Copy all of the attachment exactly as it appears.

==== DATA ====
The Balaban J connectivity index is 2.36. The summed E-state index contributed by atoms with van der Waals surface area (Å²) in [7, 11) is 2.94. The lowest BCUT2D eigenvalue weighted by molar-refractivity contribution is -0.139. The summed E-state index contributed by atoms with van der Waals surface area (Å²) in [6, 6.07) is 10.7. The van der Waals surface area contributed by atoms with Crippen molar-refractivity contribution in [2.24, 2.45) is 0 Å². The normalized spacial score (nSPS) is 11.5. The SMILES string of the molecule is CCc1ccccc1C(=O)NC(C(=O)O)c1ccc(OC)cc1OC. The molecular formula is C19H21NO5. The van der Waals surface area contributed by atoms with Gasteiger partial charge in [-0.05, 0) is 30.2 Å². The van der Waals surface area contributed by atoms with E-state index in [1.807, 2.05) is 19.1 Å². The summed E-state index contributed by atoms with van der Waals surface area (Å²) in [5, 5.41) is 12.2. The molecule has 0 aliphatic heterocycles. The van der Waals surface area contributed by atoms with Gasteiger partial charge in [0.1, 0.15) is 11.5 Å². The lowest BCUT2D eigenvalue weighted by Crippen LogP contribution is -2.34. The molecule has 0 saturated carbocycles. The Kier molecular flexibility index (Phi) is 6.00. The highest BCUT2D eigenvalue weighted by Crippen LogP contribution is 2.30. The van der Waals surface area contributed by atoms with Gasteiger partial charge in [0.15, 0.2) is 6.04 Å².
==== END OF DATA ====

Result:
The Balaban J connectivity index is 2.36. The summed E-state index contributed by atoms with van der Waals surface area (Å²) in [7, 11) is 2.94. The lowest BCUT2D eigenvalue weighted by molar-refractivity contribution is -0.139. The summed E-state index contributed by atoms with van der Waals surface area (Å²) in [6, 6.07) is 10.7. The van der Waals surface area contributed by atoms with Crippen molar-refractivity contribution in [2.24, 2.45) is 0 Å². The normalized spacial score (nSPS) is 11.5. The SMILES string of the molecule is CCc1ccccc1C(=O)NC(C(=O)O)c1ccc(OC)cc1OC. The molecular formula is C19H21NO5. The van der Waals surface area contributed by atoms with Gasteiger partial charge in [-0.05, 0) is 30.2 Å². The van der Waals surface area contributed by atoms with E-state index in [1.807, 2.05) is 19.1 Å². The summed E-state index contributed by atoms with van der Waals surface area (Å²) in [5, 5.41) is 12.2. The molecule has 0 aliphatic heterocycles. The van der Waals surface area contributed by atoms with Gasteiger partial charge in [0.1, 0.15) is 11.5 Å². The lowest BCUT2D eigenvalue weighted by Crippen LogP contribution is -2.34. The molecule has 0 saturated carbocycles. The Kier molecular flexibility index (Phi) is 6.00. The highest BCUT2D eigenvalue weighted by Crippen LogP contribution is 2.30. The van der Waals surface area contributed by atoms with Gasteiger partial charge in [0.15, 0.2) is 6.04 Å².